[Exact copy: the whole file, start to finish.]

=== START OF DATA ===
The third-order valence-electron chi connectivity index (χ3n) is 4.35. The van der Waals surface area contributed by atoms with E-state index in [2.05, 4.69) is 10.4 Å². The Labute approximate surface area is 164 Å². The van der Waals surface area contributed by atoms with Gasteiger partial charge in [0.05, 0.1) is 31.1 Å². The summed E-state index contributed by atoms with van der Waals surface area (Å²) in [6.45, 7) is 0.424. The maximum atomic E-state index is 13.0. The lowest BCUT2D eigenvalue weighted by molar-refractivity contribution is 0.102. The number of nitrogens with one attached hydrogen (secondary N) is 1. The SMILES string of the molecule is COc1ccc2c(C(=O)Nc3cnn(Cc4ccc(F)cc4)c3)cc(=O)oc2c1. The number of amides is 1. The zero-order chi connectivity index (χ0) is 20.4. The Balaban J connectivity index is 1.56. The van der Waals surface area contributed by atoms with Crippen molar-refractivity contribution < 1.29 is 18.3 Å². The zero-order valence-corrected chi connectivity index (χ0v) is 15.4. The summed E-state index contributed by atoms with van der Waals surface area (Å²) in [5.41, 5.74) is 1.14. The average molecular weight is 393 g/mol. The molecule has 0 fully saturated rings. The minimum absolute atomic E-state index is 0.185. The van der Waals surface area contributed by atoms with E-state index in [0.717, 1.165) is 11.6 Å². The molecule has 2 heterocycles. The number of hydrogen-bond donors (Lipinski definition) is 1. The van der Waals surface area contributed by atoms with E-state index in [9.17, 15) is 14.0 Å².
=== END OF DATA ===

The third-order valence-electron chi connectivity index (χ3n) is 4.35. The van der Waals surface area contributed by atoms with E-state index in [2.05, 4.69) is 10.4 Å². The Labute approximate surface area is 164 Å². The van der Waals surface area contributed by atoms with Gasteiger partial charge in [0.05, 0.1) is 31.1 Å². The summed E-state index contributed by atoms with van der Waals surface area (Å²) in [6.45, 7) is 0.424. The maximum atomic E-state index is 13.0. The lowest BCUT2D eigenvalue weighted by molar-refractivity contribution is 0.102. The number of nitrogens with one attached hydrogen (secondary N) is 1. The SMILES string of the molecule is COc1ccc2c(C(=O)Nc3cnn(Cc4ccc(F)cc4)c3)cc(=O)oc2c1. The number of amides is 1. The zero-order chi connectivity index (χ0) is 20.4. The Balaban J connectivity index is 1.56. The van der Waals surface area contributed by atoms with Crippen molar-refractivity contribution < 1.29 is 18.3 Å². The zero-order valence-corrected chi connectivity index (χ0v) is 15.4. The summed E-state index contributed by atoms with van der Waals surface area (Å²) in [5.41, 5.74) is 1.14. The average molecular weight is 393 g/mol. The molecule has 0 fully saturated rings. The minimum absolute atomic E-state index is 0.185. The van der Waals surface area contributed by atoms with E-state index in [0.717, 1.165) is 11.6 Å². The molecule has 2 heterocycles. The number of hydrogen-bond donors (Lipinski definition) is 1. The van der Waals surface area contributed by atoms with E-state index in [9.17, 15) is 14.0 Å².